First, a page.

Habitat destruction results in wildlife populations that are small, made up of relatives, and have low genetic variation.
Breeding between relatives (inbreeding) has harmful effects called 'inbreeding depression', often experienced as a shortened life, a poor breeder, or even death.
Not surprisingly then, most animals avoid breeding with their relatives. But when populations become too small, it becomes impossible to find a mate who is not some kind of relation.
Research published today in Current Biology by a collaborative research team led by Monash University reveals just how much damage is done by inbreeding in the critically endangered Helmeted Honeyeater.
Professor Paul Sunnucks from Monash University's School of Biological Sciences, who led the study said the findings have wide-ranging implications for wildlife management.
"Our study combines over 30 years of demanding fieldwork and advanced genetics to quantify how much harm is done by inbreeding in the last wild population of the Helmeted Honeyeater, and identifies ways forward," Professor Sunnucks said.
The Monash-led study involved collaboration with Zoos Victoria, the Victorian Department of Environment, Land, Water and Planning (DELWP), and other conservation partners, with funding from the Australian Research Council. The Helmeted Honeyeater, named for its 'helmet' of head feathers, is a much-loved State emblem found only in a small region of the State of Victoria.
Since European settlement of Australia, a staggering 99% of the floodplain forest essential for Helmeted Honeyeaters has been converted to agricultural land and towns. Consequently, only 50 wild Helmeted Honeyeaters remained by 1989. Thanks to conservation actions including captive breeding at Healesville Sanctuary and habitat restoration, there are now about 230 free-living Helmeted Honeyeaters, living precariously in a single location, Yellingbo Nature Conservation Reserve.
The Helmeted Honeyeater would now very likely be extinct if not for those 30 years of conservation actions involving DELWP, Zoos Victoria, Parks Victoria, Melbourne Water, and hundreds of passionate volunteers centred on the Friends of the Helmeted Honeyeater.
"Most Helmeted Honeyeaters over that time have been given coloured leg-bands so that their success in life and love can be followed," said DELWP Senior Ornithologist Bruce Quin, who led the monitoring.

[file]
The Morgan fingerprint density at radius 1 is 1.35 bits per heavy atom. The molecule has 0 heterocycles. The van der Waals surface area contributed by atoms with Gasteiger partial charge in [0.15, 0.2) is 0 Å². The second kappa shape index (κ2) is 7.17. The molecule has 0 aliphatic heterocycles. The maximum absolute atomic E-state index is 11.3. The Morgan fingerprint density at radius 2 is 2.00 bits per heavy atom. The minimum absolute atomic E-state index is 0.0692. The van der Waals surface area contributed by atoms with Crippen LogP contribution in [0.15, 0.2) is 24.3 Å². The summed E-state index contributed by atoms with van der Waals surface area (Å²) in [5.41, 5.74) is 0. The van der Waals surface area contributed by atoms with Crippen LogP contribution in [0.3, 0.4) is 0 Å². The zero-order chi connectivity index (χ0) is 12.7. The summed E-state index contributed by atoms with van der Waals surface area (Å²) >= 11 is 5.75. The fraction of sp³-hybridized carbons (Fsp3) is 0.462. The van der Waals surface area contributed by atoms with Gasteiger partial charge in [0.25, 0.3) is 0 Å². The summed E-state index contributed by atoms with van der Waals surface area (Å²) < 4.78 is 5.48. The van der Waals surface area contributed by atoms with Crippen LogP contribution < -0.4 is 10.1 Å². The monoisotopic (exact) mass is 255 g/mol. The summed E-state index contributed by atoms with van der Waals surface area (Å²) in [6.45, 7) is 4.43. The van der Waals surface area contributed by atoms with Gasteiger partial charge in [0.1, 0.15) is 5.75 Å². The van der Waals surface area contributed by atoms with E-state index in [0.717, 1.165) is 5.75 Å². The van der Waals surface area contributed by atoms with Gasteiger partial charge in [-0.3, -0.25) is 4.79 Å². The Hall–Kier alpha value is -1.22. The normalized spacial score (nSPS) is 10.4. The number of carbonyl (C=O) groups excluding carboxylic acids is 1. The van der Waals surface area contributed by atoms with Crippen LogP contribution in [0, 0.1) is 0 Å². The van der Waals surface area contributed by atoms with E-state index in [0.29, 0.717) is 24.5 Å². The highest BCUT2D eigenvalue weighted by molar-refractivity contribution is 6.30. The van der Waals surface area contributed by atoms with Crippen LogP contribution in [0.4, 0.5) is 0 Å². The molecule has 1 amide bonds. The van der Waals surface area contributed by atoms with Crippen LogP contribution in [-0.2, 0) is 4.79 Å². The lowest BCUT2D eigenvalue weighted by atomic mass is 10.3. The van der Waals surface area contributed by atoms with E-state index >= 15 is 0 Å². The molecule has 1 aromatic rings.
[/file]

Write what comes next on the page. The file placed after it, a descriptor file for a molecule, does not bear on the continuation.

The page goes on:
The result is a detailed account of how long each of the birds lived and how many offspring they had in their lifetimes. Combining this information on breeding success with advanced genetic analysis, the research team could quantify the profound damage caused to Helmeted Honeyeaters by inbreeding: the most inbred birds produced only one-tenth as many young as the least inbred.
"Clearly, inbreeding depression is likely to impact the population's chances of survival," said the paper's first author Dr Katherine Harrisson, a Monash PhD graduate now at La Trobe University, and the Arthur Rylah Institute (DELWP).
While inbreeding depression is a big problem, it can be reduced by bringing in 'new blood' from a closely-related population. Such 'gene pool mixing' is an emerging approach to help threatened species. But the wild population of Helmeted Honeyeater is the last of its kind, so where can new genes come from?
Helmeted Honeyeaters are the most distinctive subspecies of the widespread Yellow-tufted honeyeater. In careful trials of gene pool mixing, Zoos Victoria has cross-bred Helmeted Honeyeaters with members of the most similar other subspecies. "Mixing the two subspecies in captivity is going very well, with no signs of genetic or other problems," said Dr Michael Magrath, a Senior Research Manager from Zoos Victoria. "We have plans to release the first out-crossed birds into the wild population at Yellingbo soon," he said.
Professor Sunnucks said that all being well, gene pool mixing could help overcome the burden of inbreeding depression and bolster an enduring recovery of the Helmeted Honeyeater.